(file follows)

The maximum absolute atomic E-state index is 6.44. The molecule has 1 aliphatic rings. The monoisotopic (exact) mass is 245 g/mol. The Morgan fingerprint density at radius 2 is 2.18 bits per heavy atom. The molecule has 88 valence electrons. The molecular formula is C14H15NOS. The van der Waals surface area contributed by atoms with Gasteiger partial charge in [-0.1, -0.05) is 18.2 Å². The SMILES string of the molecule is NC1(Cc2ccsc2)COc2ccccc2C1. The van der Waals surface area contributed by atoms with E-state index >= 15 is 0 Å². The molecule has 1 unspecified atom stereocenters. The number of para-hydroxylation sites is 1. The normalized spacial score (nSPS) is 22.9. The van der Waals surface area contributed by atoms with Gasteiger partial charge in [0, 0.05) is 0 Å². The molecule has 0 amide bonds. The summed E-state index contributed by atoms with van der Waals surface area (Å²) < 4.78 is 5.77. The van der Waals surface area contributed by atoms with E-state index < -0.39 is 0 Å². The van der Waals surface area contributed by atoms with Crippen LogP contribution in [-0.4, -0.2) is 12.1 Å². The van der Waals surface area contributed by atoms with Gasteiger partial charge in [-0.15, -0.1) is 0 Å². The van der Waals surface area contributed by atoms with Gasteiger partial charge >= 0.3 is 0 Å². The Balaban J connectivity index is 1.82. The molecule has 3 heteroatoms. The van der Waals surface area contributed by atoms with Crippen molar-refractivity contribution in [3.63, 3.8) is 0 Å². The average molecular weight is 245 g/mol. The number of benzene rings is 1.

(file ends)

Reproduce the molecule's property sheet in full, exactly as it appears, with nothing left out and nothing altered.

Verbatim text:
The maximum absolute atomic E-state index is 6.44. The molecule has 1 aliphatic rings. The monoisotopic (exact) mass is 245 g/mol. The Morgan fingerprint density at radius 2 is 2.18 bits per heavy atom. The molecule has 88 valence electrons. The molecular formula is C14H15NOS. The van der Waals surface area contributed by atoms with Gasteiger partial charge in [-0.1, -0.05) is 18.2 Å². The SMILES string of the molecule is NC1(Cc2ccsc2)COc2ccccc2C1. The van der Waals surface area contributed by atoms with E-state index >= 15 is 0 Å². The molecule has 1 unspecified atom stereocenters. The number of para-hydroxylation sites is 1. The normalized spacial score (nSPS) is 22.9. The van der Waals surface area contributed by atoms with Gasteiger partial charge in [0, 0.05) is 0 Å². The molecule has 0 amide bonds. The summed E-state index contributed by atoms with van der Waals surface area (Å²) < 4.78 is 5.77. The van der Waals surface area contributed by atoms with E-state index < -0.39 is 0 Å². The van der Waals surface area contributed by atoms with Crippen LogP contribution in [-0.4, -0.2) is 12.1 Å². The van der Waals surface area contributed by atoms with Gasteiger partial charge in [-0.15, -0.1) is 0 Å². The van der Waals surface area contributed by atoms with Gasteiger partial charge >= 0.3 is 0 Å². The Balaban J connectivity index is 1.82. The molecule has 3 heteroatoms. The van der Waals surface area contributed by atoms with Crippen molar-refractivity contribution in [3.63, 3.8) is 0 Å². The average molecular weight is 245 g/mol. The number of benzene rings is 1.